“Part of that spirit of defiance and generosity that goes with it is imbued in the work, and hopefully, it’s maybe inspiring to at least some people, even if it’s ireing to others.”

Shepard’s musings on his creative process
“Well, I…it works a couple different ways: I like to surround myself with things I’m inspired by—whether it’s art books or album packages or, you know, regular old books—and then I try to keep up on current events. So sometimes, seeing something happening in the news or something on the Internet will inspire me, and then I’ll try to figure out how I’m gonna find references; sometimes I photograph my wife [or] I find old imagery from books or magazines to illustrate. 

Other times I’ll have an idea that’s stimulated by an image I see that will tie into something going on…something that I want to address and I’ll set about trying to make/build something. I juggle to a lot of different creative projects, and the cool thing is that, when I’m working on, say, an album page for Led Zeppelin or Bad Brains or something, it might actually trigger an idea that I’ve used somewhere else in my practice for Obey, or vice versa.”

On his enfant terrible days at RISD
“I’ve been arrested 16 times, and…you know, I like being mischievous. I mean there’s something about when you’re being mischievous, to me it’s just one facet of saying, ‘I won’t just fall in line. You see it your way, I see it my way,’ you know? You might have the authority, but I’ve got the courage. I still feel that way, but I’m on probation right now, so I have to be more careful, but for me to quote Joe Strummer, ‘Authority has no inherent wisdom.’ Authority is designed to protect someone’s interests, not necessarily the public’s, but I also am not a rebel just to be a rebel.”

On what he'd tell a younger him

“Don’t get hung up on a particular conception of ‘how to make it as an artist,’ because there’s a lot of different ways to make it as an artist and I spent about four years working at this screen printer, thinking that I was gonna create my own version of Warhol’s Factory, and it failed. I probably should have acknowledged that after about a year or two—and I would have lifted myself out of absolute destitute poverty maybe a little sooner if I had been willing to come to terms with that—but on the other hand, I think my stubbornness has served me well in a lot of other instances. Knowing when to be and when not to be stubborn maybe, is what I wish I could tell myself, like, keep that in mind.”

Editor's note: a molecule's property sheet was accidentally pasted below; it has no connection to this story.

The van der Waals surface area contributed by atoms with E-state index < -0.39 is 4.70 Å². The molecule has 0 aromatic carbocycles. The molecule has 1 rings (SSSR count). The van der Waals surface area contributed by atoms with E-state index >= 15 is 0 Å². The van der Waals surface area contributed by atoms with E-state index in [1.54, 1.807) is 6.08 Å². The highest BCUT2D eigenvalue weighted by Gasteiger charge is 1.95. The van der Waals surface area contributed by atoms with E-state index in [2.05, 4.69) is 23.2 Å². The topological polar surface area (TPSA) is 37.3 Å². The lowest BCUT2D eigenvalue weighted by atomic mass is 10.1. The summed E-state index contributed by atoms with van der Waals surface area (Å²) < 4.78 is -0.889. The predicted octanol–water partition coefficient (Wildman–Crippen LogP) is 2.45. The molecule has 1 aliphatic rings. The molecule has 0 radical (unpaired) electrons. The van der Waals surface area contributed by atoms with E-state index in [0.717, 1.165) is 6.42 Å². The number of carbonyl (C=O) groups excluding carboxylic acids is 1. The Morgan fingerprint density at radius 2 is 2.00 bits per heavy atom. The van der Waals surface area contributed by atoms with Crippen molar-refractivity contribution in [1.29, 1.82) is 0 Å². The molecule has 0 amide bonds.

On other artists defacing his work
“Sometimes it’s frustrating, because what I think to myself is, ‘I’m on your side.’ Graffiti is a contentious competitive sub-culture, so I know there’s always a bit of that, ‘Hey, we’ve gotta shake the gorilla out of the top of the tree or whatever and take his place,’ and that’s very—even you could say that putting stickers everywhere is like peeing on fire hydrants, but there’s a sort of primitive territorial aspect to it. If there’s anybody that’s making their life more difficult, it’s the people from Wall Street, or the politicians that don’t listen to them, and pander to big business, etc. and yet they’re wasting their time messin’ with me? I’ve just realized, you know over these years that micro squabbles about micro differences within the subculture I hold sacred are far less important than squabbles about bigger systemic problems.”

On his definition of “fair use”
“It’s very easy. I believe in copyright—but I believe it in the sense of, if you make a verbatim copy of what someone else is doing, just to usurp that value— that’s copyright infringement. If you make something that uses some of something preexisting as raw material, but you do it in a transformative way that creates new meaning, new value, even if you can clearly see the lineage, that’s fair use. Warhol’s Marilyn: fair use; Warhol’s soup can: fair use. I might think that some of it’s lazy and I might not like it, but I think most of what Jeff Koons does is fair use. I think that Jeff Koons should have won the string of puppies lawsuit because, the person who’s gonna buy the kitsch postcard of the puppies, is not gonna but the sculpture that Jeff Koons made.

Fair use has been interpreted by a lot of people that aren’t sophisticated in terms of visual culture to side with, you know, the economic interests, frequently when it comes to things like my lawsuit with the AP. You know, we settled, I didn’t lose the lawsuit, but I could see that the judge, when the AP said, ‘News gathering and capitalism as we know it will crumble if someone’s allowed to make an illustration from a news photo without paying for it,’ you could see that the judge was very concerned with the idea of news gathering and capitalism crumbling;

But on the other hand, a lot of people don’t seem to understand that the entire evolution of culture has been based on building upon what came before, and not just visual culture, but language, architecture, government structure, everything. I do think that people shouldn’t just take something because they’re unwilling to create something new, but I do think that there are a lot of times when something pre existing is not only important to the concept, it’s essential to the concept.